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Visual perception in far peripheral visual space and its artistic representations

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posted on 2022-10-13, 13:22 authored by Nicole Ruta

 

Far peripheral visual field occupies the vast majority of human visual field. With some recent exceptions   (Freeman & Simoncelli, 2011; Strasburger, H., Rentschler, I.,  &  Jüttner,  M.,  2011;  Fortenbaugh,  Sanghvi,  Silver  &  Robertson,  2012; Vishwanath et al., 2005) research on visual perception has traditionally focused on central vision, with the far peripheral visual field and the entirety of visual space still remaining fields open to investigation. The present research integrated artistic and  scientific  knowledgetocontributeto  our  understanding  of  the  relationship between those two disciplines and to investigate that complex phenomenon that goes under the name of visual experience.Linear perspective is a simple and effective way to depict the physical world on a flat surface. Nowadays the vast majority of cameras and digital media rely on the principles of linear perspective, making it the most used method in western society to visually depict a scene. Starting from the common ground that linear perspective shares with light –which travels in straight lines—, many scientists have claimed that it is the optimal way to represent our visual experience (Gombrich, 1960;  Pirenne,  1970;  Gibson,  1971;  Ward,  1976;  Rehkämper,  2003).  However, human perception does not simply record the geometrical projection of light paths hitting our retina, but it is a complex and active process which interprets sensory inputs  and  reconstructs  a  useful  representation  of  the  surrounding  environment, enabling us to navigate in the space. Although scientists generally agree that visual perception does not correspond faithfully to the geometry of physical space (Ogle, 1964; Koenderink, Van Doorn, & Lappin, 2000; Hatfield, 2003; Foley et al. 2004; Wagner, 2006; Koenderink & van Doorn, 2008) the nature of this relationship is far from being fully understood. This research is part of the bigger interdisciplinary project, Fovography, undertaken with Prof. Robert Pepperell and Alistair Burleigh, that combines art, psychology  and  engineering to  generate  artistically  manipulated  images reproducing key characteristics of human visual perception. The main aim of the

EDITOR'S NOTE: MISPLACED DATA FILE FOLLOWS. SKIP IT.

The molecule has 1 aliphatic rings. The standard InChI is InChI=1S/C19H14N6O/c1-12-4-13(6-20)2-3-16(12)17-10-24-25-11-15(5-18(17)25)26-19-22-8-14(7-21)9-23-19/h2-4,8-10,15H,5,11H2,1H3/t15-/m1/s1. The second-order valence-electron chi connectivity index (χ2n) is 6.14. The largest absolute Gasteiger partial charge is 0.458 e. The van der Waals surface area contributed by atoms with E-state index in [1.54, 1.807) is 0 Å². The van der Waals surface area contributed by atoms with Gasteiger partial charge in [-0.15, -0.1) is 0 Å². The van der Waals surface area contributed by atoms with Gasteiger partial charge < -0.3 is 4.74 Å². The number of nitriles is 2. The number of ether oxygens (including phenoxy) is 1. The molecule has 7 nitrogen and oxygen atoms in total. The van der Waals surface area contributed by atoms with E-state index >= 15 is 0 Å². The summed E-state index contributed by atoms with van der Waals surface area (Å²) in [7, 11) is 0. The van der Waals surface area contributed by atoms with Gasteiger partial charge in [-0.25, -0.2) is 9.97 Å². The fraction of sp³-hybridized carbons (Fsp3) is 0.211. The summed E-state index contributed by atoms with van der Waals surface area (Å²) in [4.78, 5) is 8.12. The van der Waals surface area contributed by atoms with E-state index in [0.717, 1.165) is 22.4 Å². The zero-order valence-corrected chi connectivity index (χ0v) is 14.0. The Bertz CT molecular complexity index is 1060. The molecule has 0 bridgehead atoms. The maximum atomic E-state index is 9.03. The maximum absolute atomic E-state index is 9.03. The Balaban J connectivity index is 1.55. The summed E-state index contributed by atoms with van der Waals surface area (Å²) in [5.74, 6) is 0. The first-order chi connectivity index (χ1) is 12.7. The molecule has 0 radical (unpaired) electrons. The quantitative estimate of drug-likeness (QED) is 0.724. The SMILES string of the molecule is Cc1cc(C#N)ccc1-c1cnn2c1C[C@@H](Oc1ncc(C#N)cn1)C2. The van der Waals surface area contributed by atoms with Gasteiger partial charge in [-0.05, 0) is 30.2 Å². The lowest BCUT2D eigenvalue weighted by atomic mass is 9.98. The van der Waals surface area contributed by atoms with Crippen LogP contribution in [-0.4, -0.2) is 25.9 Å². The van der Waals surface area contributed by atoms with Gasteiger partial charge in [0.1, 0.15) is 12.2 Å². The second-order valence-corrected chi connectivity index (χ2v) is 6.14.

current  thesis  is  to  investigate  the  perceived  structure  of  visual  space  in  the  far peripheral visual field and in its artistic representations on pictorial space. Results from this body of work provide evidence for the existence of an underlying structure of visual space, that has often been reflected by artists (Pepperell & Haertel; 2014; Mather, 2015; Koenderink, van Doorn, Pinna, & Pepperell, 2016; Crawford, 2018). Results have shown a visual pattern consisting of perceiving equally sized objects enlarged  when  presented  in  central  compared  to  peripheral  vision.  This  visual pattern has been found both under brief and ad libitum time exposures, using both psychophysical  and  drawing  tasks,  and  evidence  suggest  it  to  be  a  stable characteristic  of  the  phenomenology  of  human  visual  experience.  Artistically manipulated photographs reproducing a geometry similar to this visual pattern were preferred  to  the  ones  using  standard  projections  and  the  effect  was  stronger  if compared  to  the  real  space  depicted  in  the  photographs.  Finally,  results  from manipulation of character size in Trecento Sienese and Florentine paintings tested both an original hypothesis about the correspondence between visual perception and imagined visual space and an alternative hypothesis from art history. Results confirmed  the  important  role  of  characters'  size  in  paintings'  compositions, showing converging evidence from both physiological measures of visual attention and qualitative analysis of paintings descriptions. Research investigating imaginary space  provided  useful  insight  on  the  relationship  between  visual  space  and  its different pictorial representations. The  original  contribution  to  knowledge  of  the  present  PhD  consists  in developing  novel  methods  and  approaches  for  collecting  and  analyzing  data in studies  of  visual  phenomenology  and  artistic  experience,  participating  in  the development of research questions and designing novel experimental apparatuses, and experimental tools.

History

School

  • School of Art and Design

Qualification level

  • Doctoral

Qualification name

  • PhD

Publication year

2019

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